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BYODThere was a time not that long ago when managing data security at the office involved a simple, clear combination of technology, policy, and enforcement. Now that it is just as easy to access company networks and data from Starbuck’s, Yankee Stadium, or a taxicab as it is from a desktop PC in an office cubicle, security has become a more complex issue.

According to ZDNet, 3.1 million smartphones were lost or stolen in 2013. Nearly one-in-three robberies involve smartphone theft. According to a Ponemon Institute survey quoted in InformationWeek:

  • 33% of employees currently exclusively use mobile devices to do their work and that number is expected to rise to nearly half of employees in 2015
  • 61% say mobile devices have increased employee productivity
  • 52% report that security practices on mobile devices has been sacrificed for increase employee productivity
  • 30% of organizations still have absolutely no security features in place to support mobility
  • 74% of respondents say their security is inadequate to mitigate mobile threats
  • 60% report that mobile devices have diminished employee security habits

Combining the theft statistics with the growing use of mobile devices in business, one might assume that the BYOD trend is an invitation to catastrophe. So it’s no wonder many companies are questioning whether the benefits of the BYOD model outweigh the risks.

By encouraging employees to use their own devices, organizations stand to reap significant reductions in capital expenses. At the same time, end-to-end accessibility increases worker productivity and satisfaction. In addition, management costs are reduced as you deploy, enroll, and manage devices, applications and documents with automatic updates. It also strengthens a cloud-focused IT strategy and all of the associated benefits.

The downside, aside from theft by enemy agents threatening to enslave the free world, is murkier. There are costs associated with the voice and data plans to consider. There are costs associated with the creation and enforcement of security policies to protect data, devices, and apps. Still, a stolen laptop, tablet, or smartphone (considered “endpoints” in tech jargon) doesn’t mean that company data is necessarily accessible, so long as the right protections are in place.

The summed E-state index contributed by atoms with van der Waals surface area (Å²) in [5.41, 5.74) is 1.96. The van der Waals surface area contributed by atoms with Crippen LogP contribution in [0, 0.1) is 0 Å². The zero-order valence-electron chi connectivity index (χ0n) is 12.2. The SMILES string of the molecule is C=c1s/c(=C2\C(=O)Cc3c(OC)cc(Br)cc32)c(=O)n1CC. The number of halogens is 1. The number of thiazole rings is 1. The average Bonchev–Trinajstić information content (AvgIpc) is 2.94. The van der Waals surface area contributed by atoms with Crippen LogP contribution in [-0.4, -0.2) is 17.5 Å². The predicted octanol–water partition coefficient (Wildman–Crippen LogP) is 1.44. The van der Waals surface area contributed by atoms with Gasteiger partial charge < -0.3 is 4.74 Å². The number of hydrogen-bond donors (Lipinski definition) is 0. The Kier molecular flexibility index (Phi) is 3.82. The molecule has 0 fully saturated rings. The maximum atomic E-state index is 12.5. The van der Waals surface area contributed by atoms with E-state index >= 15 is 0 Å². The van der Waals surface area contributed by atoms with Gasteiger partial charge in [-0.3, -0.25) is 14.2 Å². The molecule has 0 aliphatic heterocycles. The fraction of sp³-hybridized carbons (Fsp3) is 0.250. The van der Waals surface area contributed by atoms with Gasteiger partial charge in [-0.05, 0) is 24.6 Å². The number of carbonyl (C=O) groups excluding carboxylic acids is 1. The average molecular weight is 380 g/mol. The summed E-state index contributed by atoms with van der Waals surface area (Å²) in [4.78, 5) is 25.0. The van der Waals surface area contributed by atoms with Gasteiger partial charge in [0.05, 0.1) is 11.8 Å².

IBM’s MobileFirst initiative enables BYOD flexibility with additional safeguards.

IBM Business Partners

  • Mobile device management - Provides endpoint control, bringing together the elements of the mobile enterprise
  • Mobile application management - Enables you to track, search, and control access to users through their mobile apps
  • Enterprise email - Extends enterprise email to mobile devices
  • Access to corporate content - Enables security-rich access to corporate data resources from devices designed for consumers
  • Containerization - Contains corporate and personal data in separate and protected areas on the endpoints

By equipping both end-users and IT with the right tools, security concerns around BYOD and the mobile enterprise can be addressed. IBM and select IBM Business Partners can help your company get a handle on mobile workforce security. 

Learn More About IBM MobileFirst

Written by IBM BP Network